Businessman claims publicity prevents fair trial
Businessman Breifne O’Brien has claimed he cannot get a fair trial on theft and deception charges because of adverse publicity.
The Cork-born financial adviser was yesterday given permission by the High Court to bring proceedings aimed at preventing his trial arising from publicity in both print and broadcast media.
He faces 45 charges of theft and deception over an alleged investment fraud.
The District Court heard last September that 19 charges of theft involve sums totalling around €11 million from five individuals between 2006 and 2008, while another 19 charges involve alleged deception of the same people.
A further seven charges of deception involving €1.9 million relate to one of those five people between 2003 and 2008.
Last November, he was sent forward for trial to the Dublin Circuit Criminal Court.
Mr O’Brien (51), who denies the charges, claims it is not possible to get a fair trial due to adverse pre-trial publicity, Mr Justice Michael Peart was told yesterday.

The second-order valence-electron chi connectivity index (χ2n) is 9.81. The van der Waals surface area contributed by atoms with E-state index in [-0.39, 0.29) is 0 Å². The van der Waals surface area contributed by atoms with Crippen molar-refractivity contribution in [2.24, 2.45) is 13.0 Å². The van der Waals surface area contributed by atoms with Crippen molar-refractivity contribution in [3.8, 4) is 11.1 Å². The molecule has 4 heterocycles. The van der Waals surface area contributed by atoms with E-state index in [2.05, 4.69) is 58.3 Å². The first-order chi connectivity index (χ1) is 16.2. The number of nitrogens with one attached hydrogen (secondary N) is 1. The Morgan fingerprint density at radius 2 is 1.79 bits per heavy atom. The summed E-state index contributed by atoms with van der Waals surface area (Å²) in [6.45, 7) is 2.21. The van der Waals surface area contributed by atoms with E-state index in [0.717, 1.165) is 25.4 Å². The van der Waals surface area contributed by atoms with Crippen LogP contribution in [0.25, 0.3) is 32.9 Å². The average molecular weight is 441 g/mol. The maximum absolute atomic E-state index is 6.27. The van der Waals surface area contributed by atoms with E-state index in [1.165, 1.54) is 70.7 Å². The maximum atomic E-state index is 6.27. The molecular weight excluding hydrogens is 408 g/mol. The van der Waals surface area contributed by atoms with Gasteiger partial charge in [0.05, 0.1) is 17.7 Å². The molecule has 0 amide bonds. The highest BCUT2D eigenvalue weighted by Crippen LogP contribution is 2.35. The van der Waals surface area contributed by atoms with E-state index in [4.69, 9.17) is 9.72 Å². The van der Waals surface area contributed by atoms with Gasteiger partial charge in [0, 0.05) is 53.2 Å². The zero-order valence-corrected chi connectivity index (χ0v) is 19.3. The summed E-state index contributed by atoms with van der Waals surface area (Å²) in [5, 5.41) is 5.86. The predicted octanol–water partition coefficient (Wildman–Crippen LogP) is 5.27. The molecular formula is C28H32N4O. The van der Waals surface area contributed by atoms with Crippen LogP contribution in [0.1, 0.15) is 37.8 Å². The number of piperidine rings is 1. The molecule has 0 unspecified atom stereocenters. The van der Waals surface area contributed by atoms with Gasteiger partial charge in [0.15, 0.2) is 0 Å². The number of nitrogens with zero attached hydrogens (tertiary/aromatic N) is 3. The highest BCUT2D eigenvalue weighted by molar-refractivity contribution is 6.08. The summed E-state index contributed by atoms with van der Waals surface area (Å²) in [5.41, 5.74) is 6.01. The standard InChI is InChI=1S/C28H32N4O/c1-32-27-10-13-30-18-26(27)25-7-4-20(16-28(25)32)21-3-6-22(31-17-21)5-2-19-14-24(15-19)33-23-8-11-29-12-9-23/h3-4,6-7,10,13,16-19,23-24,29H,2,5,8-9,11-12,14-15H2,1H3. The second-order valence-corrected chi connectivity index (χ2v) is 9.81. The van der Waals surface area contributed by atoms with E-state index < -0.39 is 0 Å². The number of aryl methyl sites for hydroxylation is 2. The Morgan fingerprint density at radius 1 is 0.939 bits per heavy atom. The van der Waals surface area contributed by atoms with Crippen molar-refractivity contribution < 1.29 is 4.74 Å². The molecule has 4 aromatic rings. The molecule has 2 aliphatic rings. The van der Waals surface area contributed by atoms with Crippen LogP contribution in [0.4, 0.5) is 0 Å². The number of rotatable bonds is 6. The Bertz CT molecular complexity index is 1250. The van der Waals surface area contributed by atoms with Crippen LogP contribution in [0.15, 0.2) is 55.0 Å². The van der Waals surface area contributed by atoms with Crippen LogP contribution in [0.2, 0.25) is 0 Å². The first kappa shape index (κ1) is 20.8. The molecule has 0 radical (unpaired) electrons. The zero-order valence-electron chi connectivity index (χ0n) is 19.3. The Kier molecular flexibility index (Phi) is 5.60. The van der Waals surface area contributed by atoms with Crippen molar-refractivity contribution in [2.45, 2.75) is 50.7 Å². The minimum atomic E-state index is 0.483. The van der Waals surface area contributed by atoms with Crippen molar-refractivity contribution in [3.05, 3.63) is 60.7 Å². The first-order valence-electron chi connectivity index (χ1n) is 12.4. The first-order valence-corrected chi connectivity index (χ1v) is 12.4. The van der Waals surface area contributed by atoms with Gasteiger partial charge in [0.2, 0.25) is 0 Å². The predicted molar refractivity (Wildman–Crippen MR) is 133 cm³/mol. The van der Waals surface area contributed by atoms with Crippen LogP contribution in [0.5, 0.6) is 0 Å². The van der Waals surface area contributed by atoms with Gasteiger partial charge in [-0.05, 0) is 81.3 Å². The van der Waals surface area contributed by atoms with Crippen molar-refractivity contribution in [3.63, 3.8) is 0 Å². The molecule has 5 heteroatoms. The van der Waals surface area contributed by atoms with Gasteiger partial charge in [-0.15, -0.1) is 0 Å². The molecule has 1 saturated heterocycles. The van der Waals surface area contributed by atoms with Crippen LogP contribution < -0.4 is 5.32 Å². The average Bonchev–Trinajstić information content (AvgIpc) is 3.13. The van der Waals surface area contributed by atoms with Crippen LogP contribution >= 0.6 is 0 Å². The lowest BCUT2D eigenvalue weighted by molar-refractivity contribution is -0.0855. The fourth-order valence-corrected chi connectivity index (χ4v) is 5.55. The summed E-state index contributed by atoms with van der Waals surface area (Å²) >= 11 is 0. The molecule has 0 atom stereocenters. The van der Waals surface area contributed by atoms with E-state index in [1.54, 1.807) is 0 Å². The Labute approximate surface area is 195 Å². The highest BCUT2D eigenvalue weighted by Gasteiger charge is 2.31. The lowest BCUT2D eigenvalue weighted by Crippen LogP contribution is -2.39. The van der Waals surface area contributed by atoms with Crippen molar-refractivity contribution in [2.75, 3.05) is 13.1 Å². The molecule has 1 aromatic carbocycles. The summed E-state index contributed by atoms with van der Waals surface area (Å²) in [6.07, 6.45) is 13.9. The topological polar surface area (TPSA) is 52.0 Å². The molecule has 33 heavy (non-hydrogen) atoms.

Patrick McGrath, for Mr O’Brien, said the adverse publicity arose out of the alleged facts in the criminal case against him and from proceedings in the Commercial Court concerning him.
Mr O’Brien, Kilmore, Monkstown Grove, Monkstown, Dublin, is due to appear in the Circuit Court tomorrow when the case is for mention but so far no date for trial has been set, counsel said.
There was a “lengthy history” of newspaper clippings about him, counsel said. While it had not been possible to obtain the clippings themselves, his side had exhibited what was said about him in those articles using an online archive site, HighBeam Research.
Mr Justice Peart granted the ex parte application (one side only represented) for leave to bring judicial review proceedings aimed at prohibiting the trial.
The question of a postponement, or stay, on the trial could be dealt with when the matter comes back before the court in March, the judge said.
Mr O’Brien was not in court yesterday.